Thursday, 18 June 2009

Turmoil in the east

Global brewers turn their backs on
small countries in quest for profits

Brewers in Central and Eastern Europe face an uncertain future as two global giants plan to cut back on their presence in the regions.
A-B InBev, the world's biggest brewer, said today (18 June) it will seek private equity firms to buy 11 breweries in seven countries, including Bulgaria, Croatia, the Czech Republic, Hungary, Montenegro, Romania and Serbia. The breweries produce a total of 15 million hectolitres a year and A-B InBev says they are worth $2.5 billion.
At the same time, Heineken has announced it will sell two breweries in the Czech Republic, Kunta Hora and Znojmo, both part of the Dutch giant's subsidiaries Drinks Union and Starbrno. The best-known brewery within the groups is Krusovice.
Significantly, both A-B InBev and Heineken have said they will not reduce their commitments to Russia and the Ukraine. The reason us simple: those two countries, Russian in particular, are such vast markets that they offer a big return on investment.
The problem for the global brewers is that they snapped up many breweries in the post-comnmunist bloc without realising that people's incomes there were too low to afford the prices that western drinkers expect to pay for beer.
A-B InBev, for example, owns Prague Breweries, which includes the Staropramen brand, the third-biggest selling beer in the Czech Republic after Gambrinus and Pilsner Urquell. But the group is willing to sell the brewery and the brand as it's unimpressed with the profits it makes.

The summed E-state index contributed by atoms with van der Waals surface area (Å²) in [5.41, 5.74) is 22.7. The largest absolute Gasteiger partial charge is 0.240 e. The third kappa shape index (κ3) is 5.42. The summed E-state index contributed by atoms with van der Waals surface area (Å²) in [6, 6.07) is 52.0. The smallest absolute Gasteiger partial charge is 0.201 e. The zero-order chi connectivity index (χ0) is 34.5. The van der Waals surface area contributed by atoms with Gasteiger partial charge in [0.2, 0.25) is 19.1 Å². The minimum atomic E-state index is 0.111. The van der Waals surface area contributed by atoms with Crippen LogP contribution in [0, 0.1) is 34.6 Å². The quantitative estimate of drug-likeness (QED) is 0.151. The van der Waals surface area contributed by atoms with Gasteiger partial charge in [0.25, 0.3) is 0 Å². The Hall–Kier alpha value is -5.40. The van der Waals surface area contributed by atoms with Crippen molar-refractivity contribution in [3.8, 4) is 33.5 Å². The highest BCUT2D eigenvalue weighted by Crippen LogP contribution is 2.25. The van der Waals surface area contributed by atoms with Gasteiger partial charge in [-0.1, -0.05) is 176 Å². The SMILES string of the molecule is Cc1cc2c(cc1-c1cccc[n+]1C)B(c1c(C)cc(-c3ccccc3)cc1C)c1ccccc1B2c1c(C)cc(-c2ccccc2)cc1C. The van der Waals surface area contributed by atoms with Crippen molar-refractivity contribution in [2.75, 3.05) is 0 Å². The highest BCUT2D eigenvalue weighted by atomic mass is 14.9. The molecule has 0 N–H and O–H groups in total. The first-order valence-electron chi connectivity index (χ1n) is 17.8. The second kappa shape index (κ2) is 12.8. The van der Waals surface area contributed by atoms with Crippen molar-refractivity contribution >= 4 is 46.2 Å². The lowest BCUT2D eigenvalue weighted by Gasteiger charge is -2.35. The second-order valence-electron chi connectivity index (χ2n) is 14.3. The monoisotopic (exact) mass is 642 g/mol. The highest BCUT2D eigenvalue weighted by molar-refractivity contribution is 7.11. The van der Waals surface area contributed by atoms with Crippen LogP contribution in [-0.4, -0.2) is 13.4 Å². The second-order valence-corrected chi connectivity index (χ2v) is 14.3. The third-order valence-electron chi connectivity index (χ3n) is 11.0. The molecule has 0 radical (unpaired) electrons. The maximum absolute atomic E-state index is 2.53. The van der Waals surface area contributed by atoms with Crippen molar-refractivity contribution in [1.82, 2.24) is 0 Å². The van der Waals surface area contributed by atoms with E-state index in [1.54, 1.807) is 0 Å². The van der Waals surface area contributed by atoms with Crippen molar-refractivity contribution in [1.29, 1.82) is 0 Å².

This problem is compounded by the fact that the group sells impressive volumes of Staropramen in Britain but has built those sales by undercutting other imported Czech lagers, such as Budweiser Budvar. This activity means it makes only marginal profits on the brand.
It's not known whether there are companies with sufficient funds to buy the breweries A-B InBev and Heineken are anxious to sell. The result could spell closure for several breweries and reduced choice for consumers.
And it means the future of Budvar is even more uncertain. The state-owned company is performing well and has beaten its targets in both the Czech Republic and in Britain. But opinion polls suggest a right-wing coalition could win the Czech general election in October, which is likely to result in Budvar being privatised.
In the current climate, who would buy Budvar? Its bitter American rival Anheuser-Busch once seemed the only likely suitor as brewer of the rival Budweiser. But now A-B is part of InBev, a great cost-cutter anxious to quit central Europe. Budvar may be sold off by the Czech government but there will be few willing partners to take it to the altar.


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